FoundationDB

Full disk on one machine results in 99% performance degradation


(Rick Branson) #1

Here’s what happens when I use fallocate to fill up a disk on one of the storage servers:

WARNING: Long delay (Ctrl-C to interrupt)

Using cluster file `/etc/foundationdb/fdb.cluster'.

Unable to start default priority transaction after 5 seconds.

Unable to start batch priority transaction after 5 seconds.

Unable to retrieve all status information.

Configuration:
  Redundancy mode        - triple
  Storage engine         - ssd-2
  Coordinators           - 5
  Desired Proxies        - 16
  Desired Logs           - 3

Cluster:
  FoundationDB processes - 44
  Machines               - 10
  Memory availability    - 5.8 GB per process on machine with least available
  Retransmissions rate   - 1 Hz
  Fault Tolerance        - 2 machines
  Server time            - 11/06/18 00:11:28

Data:
  Replication health     - Healthy (Rebalancing)
  Moving data            - 0.102 GB
  Sum of key-value sizes - 316.707 GB
  Disk space used        - 1.844 TB

Operating space:
  Storage server         - 0.0 GB free on most full server
  Log server             - 574.4 GB free on most full server

Workload:
  Read rate              - 227 Hz
  Write rate             - 7 Hz
  Transactions started   - 2 Hz
  Transactions committed - 1 Hz
  Conflict rate          - 0 Hz
  Performance limited by process: Storage server running out of space (approaching 5% limit).
  Most limiting process: 10.50.139.81:4502

Backup and DR:
  Running backups        - 0
  Running DRs            - 0

As soon as I delete the file, everything goes back to normal:

Using cluster file `/etc/foundationdb/fdb.cluster'.

Configuration:
  Redundancy mode        - triple
  Storage engine         - ssd-2
  Coordinators           - 5
  Desired Proxies        - 16
  Desired Logs           - 3

Cluster:
  FoundationDB processes - 44
  Machines               - 10
  Memory availability    - 5.8 GB per process on machine with least available
  Retransmissions rate   - 92 Hz
  Fault Tolerance        - 2 machines
  Server time            - 11/06/18 00:12:16

Data:
  Replication health     - Healthy (Rebalancing)
  Moving data            - 0.051 GB
  Sum of key-value sizes - 316.717 GB
  Disk space used        - 1.844 TB

Operating space:
  Storage server         - 522.2 GB free on most full server
  Log server             - 574.4 GB free on most full server

Workload:
  Read rate              - 96497 Hz
  Write rate             - 330 Hz
  Transactions started   - 29585 Hz
  Transactions committed - 46 Hz
  Conflict rate          - 1 Hz

Backup and DR:
  Running backups        - 0
  Running DRs            - 0

Reading the docs, I would assume FoundationDB would be able to withstand such a failure. Are we doing something wrong or am I interpreting the docs incorrectly?


(A.J. Beamon) #2

This is the intended behavior of the cluster. As processes run out of space, the cluster gradually stops handing out read versions, which significantly limits the starting of transactions. This mechanism (known as ratekeeper) is the same as what’s used to slow down clients when they are saturating the cluster. In this case, we are attempting to protect a relatively small amount of space on the disks (the larger of 5% or 100MB), which makes it much easier to recover than if the disk is completely full.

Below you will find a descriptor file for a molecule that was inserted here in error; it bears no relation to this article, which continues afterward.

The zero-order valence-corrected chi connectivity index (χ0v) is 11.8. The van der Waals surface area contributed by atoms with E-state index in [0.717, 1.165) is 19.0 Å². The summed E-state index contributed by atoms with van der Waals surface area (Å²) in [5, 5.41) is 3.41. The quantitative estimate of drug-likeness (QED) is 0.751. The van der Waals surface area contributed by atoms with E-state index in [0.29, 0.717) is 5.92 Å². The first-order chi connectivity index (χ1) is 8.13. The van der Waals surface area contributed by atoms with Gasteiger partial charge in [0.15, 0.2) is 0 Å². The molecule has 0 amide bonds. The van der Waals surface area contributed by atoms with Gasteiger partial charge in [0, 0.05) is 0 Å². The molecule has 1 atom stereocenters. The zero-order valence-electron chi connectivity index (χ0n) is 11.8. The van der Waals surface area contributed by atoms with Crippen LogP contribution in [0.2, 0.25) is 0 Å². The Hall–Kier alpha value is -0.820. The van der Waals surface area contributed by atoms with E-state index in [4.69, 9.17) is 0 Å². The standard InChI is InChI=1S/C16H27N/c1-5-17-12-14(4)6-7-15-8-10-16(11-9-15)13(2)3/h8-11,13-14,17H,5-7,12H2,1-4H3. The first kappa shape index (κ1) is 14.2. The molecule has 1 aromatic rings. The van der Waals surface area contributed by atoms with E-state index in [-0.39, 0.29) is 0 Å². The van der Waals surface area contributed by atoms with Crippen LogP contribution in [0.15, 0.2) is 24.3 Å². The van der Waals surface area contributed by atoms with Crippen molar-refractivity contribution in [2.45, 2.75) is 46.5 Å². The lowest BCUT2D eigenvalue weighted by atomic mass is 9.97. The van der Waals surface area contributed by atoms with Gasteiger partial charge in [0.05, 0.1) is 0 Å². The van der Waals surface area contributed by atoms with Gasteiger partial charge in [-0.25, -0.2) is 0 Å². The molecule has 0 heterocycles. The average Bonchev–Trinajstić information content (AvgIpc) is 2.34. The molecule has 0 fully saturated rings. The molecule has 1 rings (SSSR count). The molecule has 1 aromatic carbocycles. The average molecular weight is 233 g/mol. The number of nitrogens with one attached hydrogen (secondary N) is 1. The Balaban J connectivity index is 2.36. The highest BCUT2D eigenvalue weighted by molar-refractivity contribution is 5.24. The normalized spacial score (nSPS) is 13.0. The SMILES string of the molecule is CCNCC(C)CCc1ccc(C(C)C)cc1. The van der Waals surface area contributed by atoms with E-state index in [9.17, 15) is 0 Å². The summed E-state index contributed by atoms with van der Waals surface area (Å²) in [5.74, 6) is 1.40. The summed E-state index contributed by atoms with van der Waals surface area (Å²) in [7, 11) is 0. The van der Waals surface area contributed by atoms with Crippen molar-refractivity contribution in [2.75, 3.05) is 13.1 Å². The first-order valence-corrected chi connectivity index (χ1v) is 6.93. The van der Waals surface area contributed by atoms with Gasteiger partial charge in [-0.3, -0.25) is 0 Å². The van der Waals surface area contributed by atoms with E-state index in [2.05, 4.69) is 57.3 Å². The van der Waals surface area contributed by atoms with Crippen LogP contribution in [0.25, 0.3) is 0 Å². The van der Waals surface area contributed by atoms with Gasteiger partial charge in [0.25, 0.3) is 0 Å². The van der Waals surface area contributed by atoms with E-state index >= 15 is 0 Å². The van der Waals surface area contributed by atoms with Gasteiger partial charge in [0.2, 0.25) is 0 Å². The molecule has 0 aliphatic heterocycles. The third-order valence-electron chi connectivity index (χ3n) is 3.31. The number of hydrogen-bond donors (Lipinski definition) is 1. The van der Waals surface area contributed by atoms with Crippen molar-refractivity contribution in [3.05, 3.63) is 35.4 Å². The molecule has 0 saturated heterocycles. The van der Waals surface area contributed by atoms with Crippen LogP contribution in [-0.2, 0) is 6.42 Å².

In the case that only one process is running out of space, the cluster still reacts the same way. This is in part because our data distribution process tries to keep roughly the same amount of data on every storage server. You could imagine data distribution trying to be more sophisticated by assigning data based on how much space is available, and perhaps one day it may do that, but in that scenario you’d also probably want to be more careful about making sure the load is appropriately leveled across the processes.

It’s also possible that the cluster could attempt to proactively remove a process that has run out of disk space if the rest of the cluster has ample space available. I think there’s some desire to add a general feature like this (i.e. giving the cluster a budget to remove processes that are behaving poorly for some reason), and this may be a good candidate for one of those reasons.


(Rick Branson) #3

Thanks for the detailed answer! I’d put my vote in for ejecting the processes that are out of space. Until then, it looks like we’ll have to setup a disk space monitor that can terminate the processes if they get too close.


(Alex Miller) #4

Is the difference here that you’re sharing disks with other processes, and have no way to carve off a portion of that disk for only FDB?

You might also wish to look at using the exclude command instead of kill. See removing machines from a cluster.


(Rick Branson) #5

@alexmiller These are i3.xlarge EC2 instances, so they definitely have plenty of IOPS to keep FDB happy. The case that caused me to run the test to repro is that backups filled a disk in production and knocked out the cluster. We could probably partition out the backup storage from the primary storage or something to make this less likely.


(Alex Miller) #6

Ah, yes, I would recommend doing so if you can. Even to a different volume on the same host would be good, as fdbserver basically assumes that it has the disk to itself.